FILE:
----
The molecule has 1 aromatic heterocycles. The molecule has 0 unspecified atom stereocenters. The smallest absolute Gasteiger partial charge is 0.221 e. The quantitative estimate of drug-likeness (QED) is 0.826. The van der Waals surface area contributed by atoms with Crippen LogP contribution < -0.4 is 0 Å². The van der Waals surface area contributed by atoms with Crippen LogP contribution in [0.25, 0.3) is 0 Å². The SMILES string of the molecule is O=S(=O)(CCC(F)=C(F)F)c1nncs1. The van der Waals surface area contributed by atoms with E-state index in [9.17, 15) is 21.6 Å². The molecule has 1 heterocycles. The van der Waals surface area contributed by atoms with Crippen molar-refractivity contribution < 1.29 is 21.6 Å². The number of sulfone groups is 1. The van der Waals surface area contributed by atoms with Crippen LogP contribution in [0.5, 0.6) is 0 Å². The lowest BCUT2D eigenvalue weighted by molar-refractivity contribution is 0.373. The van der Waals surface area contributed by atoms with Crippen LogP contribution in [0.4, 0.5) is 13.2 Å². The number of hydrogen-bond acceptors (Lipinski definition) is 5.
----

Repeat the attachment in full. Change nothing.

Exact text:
The molecule has 1 aromatic heterocycles. The molecule has 0 unspecified atom stereocenters. The smallest absolute Gasteiger partial charge is 0.221 e. The quantitative estimate of drug-likeness (QED) is 0.826. The van der Waals surface area contributed by atoms with Crippen LogP contribution < -0.4 is 0 Å². The van der Waals surface area contributed by atoms with Crippen LogP contribution in [0.25, 0.3) is 0 Å². The SMILES string of the molecule is O=S(=O)(CCC(F)=C(F)F)c1nncs1. The van der Waals surface area contributed by atoms with E-state index in [9.17, 15) is 21.6 Å². The molecule has 1 heterocycles. The van der Waals surface area contributed by atoms with Crippen molar-refractivity contribution < 1.29 is 21.6 Å². The number of sulfone groups is 1. The van der Waals surface area contributed by atoms with Crippen LogP contribution in [0.5, 0.6) is 0 Å². The lowest BCUT2D eigenvalue weighted by molar-refractivity contribution is 0.373. The van der Waals surface area contributed by atoms with Crippen LogP contribution in [0.4, 0.5) is 13.2 Å². The number of hydrogen-bond acceptors (Lipinski definition) is 5.